Part of the Springer Tracts in Modern Physics book series (STMP, volume 230)

As has become increasingly clear, symmetries in physics, particularly in the microscopic domain, are intimately related to the dynamics of the systems being studied. Symmetry methods and concepts have become essential tools to study the phenomena observed in the nuclear- and particle-physics realm. Since in these areas of nature the basic forces are not known in detail and observations are very difficult to carry out, building a coherent picture is hard. Fortunately, the discovery of conserved quantities, patterns in the data and selection rules often lead to the identification of (manifest or hidden) symmetries in theories and models. Group theory thus becomes the natural language of the physics of the microworld.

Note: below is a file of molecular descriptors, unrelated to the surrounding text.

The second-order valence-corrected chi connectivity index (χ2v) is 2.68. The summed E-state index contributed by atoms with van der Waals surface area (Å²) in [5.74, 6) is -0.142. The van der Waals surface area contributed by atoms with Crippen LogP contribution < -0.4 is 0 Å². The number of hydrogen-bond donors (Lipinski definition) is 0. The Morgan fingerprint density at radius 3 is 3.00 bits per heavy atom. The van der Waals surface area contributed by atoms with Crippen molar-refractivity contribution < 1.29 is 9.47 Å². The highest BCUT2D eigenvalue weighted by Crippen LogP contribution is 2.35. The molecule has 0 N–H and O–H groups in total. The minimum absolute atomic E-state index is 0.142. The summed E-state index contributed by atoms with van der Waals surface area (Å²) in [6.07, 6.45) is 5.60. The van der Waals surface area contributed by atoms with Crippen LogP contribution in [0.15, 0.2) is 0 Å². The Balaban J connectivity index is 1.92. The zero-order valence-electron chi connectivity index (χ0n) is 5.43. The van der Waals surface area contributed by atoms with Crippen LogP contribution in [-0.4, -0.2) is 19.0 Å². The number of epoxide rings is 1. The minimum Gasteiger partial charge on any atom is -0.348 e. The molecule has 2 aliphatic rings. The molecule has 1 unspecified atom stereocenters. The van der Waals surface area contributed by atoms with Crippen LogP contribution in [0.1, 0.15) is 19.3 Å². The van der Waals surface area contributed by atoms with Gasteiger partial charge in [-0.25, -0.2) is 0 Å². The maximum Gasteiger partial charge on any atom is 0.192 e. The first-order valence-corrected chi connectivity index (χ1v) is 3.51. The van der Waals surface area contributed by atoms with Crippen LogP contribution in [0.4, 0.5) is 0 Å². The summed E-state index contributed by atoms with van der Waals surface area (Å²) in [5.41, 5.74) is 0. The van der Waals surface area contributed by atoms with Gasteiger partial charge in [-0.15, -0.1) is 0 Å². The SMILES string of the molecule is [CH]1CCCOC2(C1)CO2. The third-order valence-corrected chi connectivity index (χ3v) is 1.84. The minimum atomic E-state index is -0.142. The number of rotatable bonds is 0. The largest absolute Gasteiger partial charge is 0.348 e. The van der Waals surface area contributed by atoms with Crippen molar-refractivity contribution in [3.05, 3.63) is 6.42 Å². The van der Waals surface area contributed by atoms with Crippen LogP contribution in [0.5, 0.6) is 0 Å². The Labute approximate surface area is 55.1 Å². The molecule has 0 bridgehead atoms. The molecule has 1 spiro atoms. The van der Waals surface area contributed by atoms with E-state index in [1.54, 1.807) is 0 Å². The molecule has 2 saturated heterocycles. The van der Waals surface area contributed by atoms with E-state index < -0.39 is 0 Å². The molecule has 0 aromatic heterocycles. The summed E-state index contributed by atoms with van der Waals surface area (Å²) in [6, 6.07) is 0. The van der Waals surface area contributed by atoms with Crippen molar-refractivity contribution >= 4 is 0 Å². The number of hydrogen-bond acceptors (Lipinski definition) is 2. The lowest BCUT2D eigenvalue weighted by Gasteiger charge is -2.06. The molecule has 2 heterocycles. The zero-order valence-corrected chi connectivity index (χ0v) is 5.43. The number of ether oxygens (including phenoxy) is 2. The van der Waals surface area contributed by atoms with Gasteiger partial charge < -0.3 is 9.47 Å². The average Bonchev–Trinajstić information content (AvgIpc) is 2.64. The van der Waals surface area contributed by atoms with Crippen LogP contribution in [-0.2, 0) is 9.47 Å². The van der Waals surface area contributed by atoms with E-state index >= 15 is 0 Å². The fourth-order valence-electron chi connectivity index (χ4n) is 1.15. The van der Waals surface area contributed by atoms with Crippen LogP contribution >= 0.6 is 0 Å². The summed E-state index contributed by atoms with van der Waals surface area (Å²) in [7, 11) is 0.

Even when symmetries are not exactly satisfied, symmetry breaking, particularly when the successive splittings leave a subgroup of the symmetry transformations intact (in which case we refer to the symmetry as dynamical symmetry), provides a valuable ordering scheme and...

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© Springer Science+Business Media, LLC 2007

Authors and Affiliations

  1. 1.University of MexicoMexico
  2. 2.GANILFrance
  3. 3.University zu KölnGermany

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